All my life I’ve heard complaints and jokes about plumbers making too much money. I say, if people are willing to pay it, there’s a reason. Nobody wants to mess around under a sink. Even Dan, who was handy-and-a-half, hated to fix plumbing. I remember him grunting and swearing and having all kinds of problems when he replaced the kitchen faucet.
I thought I’d just need to change a washer, but when I got the sink handle apart, I could see the whole thing was a mess — all rotted away and crumbly. So I bought a nearly identical faucet and watched some YouTube videos.
It took me three days to get that old kitchen faucet all the way out. There were these plastic nuts on under the handles, holding them tight on the sink, and I had to lie on my back in the cabinet to unscrew them. Unscrew them, ha! They wouldn’t budge. The YouTube videos said to use a little lubricant if they were tight. I squirted WD-40 all over them and they still wouldn’t move even a little. I made a little progress by banging on one of them with a hammer, but even after an hour of that, it wasn’t any looser. Getting them all the way off at that rate would take days.
I called the local do-it-yourself plumbing house. “You can heat up a screwdriver and melt through the plastic, then pull it right off.”
“Heat up a screwdriver?”
“Yep, a hot screwdriver. It’s not real pleasant, but it works.”
We went through a few more rounds of me stupidly repeating “hot screwdriver” before giving up and thanking the man. How do you heat up a screwdriver? Wouldn’t it make a big melty plastic mess? Maybe get stuck worse than ever? I didn’t know. All I figured out was that if you say “hot screwdriver” too long, it starts to sound like a porn film.
So I turned up a burner of the electric stove full blast and set the metal ends of three screwdrivers on it. Back under the sink. Little chunks of lime flaking off the bottom of the sink basin, falling all over my face, into my eyes. Flashlight in one hand, weapon in the other, shoving that screwdriver into the plastic nut. Something — maybe plastic, maybe water — made a hissing sound when the melting was going particularly well. Made me feel like a dragon slayer.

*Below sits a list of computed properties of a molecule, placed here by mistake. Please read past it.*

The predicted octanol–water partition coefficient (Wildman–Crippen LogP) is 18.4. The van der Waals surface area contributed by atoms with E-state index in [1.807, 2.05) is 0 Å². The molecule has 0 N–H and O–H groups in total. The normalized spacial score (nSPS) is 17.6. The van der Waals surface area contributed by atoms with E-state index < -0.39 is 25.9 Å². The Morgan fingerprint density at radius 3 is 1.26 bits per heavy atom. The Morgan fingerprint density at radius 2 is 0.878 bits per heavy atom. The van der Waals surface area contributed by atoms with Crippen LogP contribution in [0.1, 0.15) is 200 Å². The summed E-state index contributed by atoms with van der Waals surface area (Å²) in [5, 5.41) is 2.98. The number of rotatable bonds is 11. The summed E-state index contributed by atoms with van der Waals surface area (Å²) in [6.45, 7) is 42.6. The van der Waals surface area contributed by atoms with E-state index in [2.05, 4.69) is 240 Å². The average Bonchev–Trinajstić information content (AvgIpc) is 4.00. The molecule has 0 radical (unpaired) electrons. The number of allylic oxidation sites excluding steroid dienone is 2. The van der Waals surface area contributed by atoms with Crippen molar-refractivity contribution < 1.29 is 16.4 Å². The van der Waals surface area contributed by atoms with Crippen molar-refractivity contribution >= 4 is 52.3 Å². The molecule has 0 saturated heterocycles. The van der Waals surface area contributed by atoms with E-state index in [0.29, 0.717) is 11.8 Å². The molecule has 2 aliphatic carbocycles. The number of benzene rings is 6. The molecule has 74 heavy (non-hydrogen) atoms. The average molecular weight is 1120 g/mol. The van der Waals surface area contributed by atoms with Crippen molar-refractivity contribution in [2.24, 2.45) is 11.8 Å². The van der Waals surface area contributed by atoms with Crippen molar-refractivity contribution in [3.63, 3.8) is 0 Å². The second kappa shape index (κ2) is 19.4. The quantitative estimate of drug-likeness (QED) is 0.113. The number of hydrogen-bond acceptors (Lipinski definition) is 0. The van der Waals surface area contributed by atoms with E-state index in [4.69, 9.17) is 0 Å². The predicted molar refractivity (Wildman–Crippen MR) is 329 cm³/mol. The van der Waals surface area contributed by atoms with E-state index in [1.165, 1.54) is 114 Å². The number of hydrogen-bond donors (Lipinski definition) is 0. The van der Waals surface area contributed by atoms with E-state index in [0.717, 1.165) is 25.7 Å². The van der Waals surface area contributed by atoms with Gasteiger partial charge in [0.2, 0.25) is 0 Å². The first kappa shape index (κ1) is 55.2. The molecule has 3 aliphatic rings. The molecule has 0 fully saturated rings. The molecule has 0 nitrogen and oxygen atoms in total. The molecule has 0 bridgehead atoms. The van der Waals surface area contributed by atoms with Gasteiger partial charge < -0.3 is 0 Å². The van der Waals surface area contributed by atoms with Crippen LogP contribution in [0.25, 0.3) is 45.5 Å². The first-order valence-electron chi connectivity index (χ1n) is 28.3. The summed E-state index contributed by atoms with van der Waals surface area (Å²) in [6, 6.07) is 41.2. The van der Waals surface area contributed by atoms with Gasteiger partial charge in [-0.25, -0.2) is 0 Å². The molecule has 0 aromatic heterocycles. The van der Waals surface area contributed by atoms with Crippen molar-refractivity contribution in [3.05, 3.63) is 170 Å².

I had to burn four gaps, two per plastic nut, then use the biggest screwdriver to chisel the things off. They didn’t come away easy. Even when just a quarter of a nut was left, it held onto the bottom of the sink. The smallest screwdriver, heated, pulled up a corner of it, then the biggest screwdriver jammed into it repeatedly until it flew off. I’d work at this for maybe ten minutes, then get out of there to wash all the flakes of lime off my face and get a drink of water. One fleck of lime got wedged into my eye and wouldn’t come out. But finally the last bit of the last nut came off.
After turning off the water valves and unscrewing the little hose thingies that go up to the faucet, I pulled the whole thing out of there, like a Medusa head trailing a couple really long snakes. The next day I took it down to the do-it-yourself guy to buy new hose thingies. Pulled that sucker out of my backpack, plopped it on the counter. Everyone who saw it looked pittyingly at the thing. The water spout held together with duck tape, the hose thingies two-parters that were way too long and covered with all sorts of colorful crud.
“Looks like somebody sat on it,” one guy said.
“Why are the hoses so long?” Do-it-yourself plumbing guy asked.
“The hot and cold water valves are on the wrong sides, so these have to be long enough to cross over.”
“Ah.” He just kind of shook his head, and said he couldn’t stock hoses that long because they’re against code, and sent me over to the hardware store.
Anyway, I finally got the faucet replaced, four days after I started trying to take it out.